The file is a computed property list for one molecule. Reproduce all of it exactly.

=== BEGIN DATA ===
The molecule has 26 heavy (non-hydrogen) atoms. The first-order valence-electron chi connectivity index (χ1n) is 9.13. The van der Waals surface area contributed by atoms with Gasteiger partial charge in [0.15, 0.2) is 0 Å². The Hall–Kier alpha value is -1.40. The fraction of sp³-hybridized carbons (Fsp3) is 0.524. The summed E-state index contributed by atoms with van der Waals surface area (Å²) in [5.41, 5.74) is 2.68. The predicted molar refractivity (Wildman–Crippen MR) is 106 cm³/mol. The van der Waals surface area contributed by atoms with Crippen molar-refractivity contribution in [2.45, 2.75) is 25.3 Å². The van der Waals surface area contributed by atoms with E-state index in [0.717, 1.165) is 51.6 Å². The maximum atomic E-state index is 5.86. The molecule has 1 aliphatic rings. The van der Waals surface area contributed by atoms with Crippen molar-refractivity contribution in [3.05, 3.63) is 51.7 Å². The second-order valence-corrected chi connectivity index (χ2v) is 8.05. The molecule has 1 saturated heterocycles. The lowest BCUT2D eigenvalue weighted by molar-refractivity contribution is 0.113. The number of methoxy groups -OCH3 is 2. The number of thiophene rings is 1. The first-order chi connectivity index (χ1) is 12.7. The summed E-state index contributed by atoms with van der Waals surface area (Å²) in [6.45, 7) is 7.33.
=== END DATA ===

The molecule has 26 heavy (non-hydrogen) atoms. The first-order valence-electron chi connectivity index (χ1n) is 9.13. The van der Waals surface area contributed by atoms with Gasteiger partial charge in [0.15, 0.2) is 0 Å². The Hall–Kier alpha value is -1.40. The fraction of sp³-hybridized carbons (Fsp3) is 0.524. The summed E-state index contributed by atoms with van der Waals surface area (Å²) in [5.41, 5.74) is 2.68. The predicted molar refractivity (Wildman–Crippen MR) is 106 cm³/mol. The van der Waals surface area contributed by atoms with Crippen molar-refractivity contribution in [2.45, 2.75) is 25.3 Å². The van der Waals surface area contributed by atoms with E-state index in [0.717, 1.165) is 51.6 Å². The maximum atomic E-state index is 5.86. The molecule has 1 aliphatic rings. The van der Waals surface area contributed by atoms with Crippen molar-refractivity contribution in [3.05, 3.63) is 51.7 Å². The second-order valence-corrected chi connectivity index (χ2v) is 8.05. The molecule has 1 saturated heterocycles. The lowest BCUT2D eigenvalue weighted by molar-refractivity contribution is 0.113. The number of methoxy groups -OCH3 is 2. The number of thiophene rings is 1. The first-order chi connectivity index (χ1) is 12.7. The summed E-state index contributed by atoms with van der Waals surface area (Å²) in [6.45, 7) is 7.33.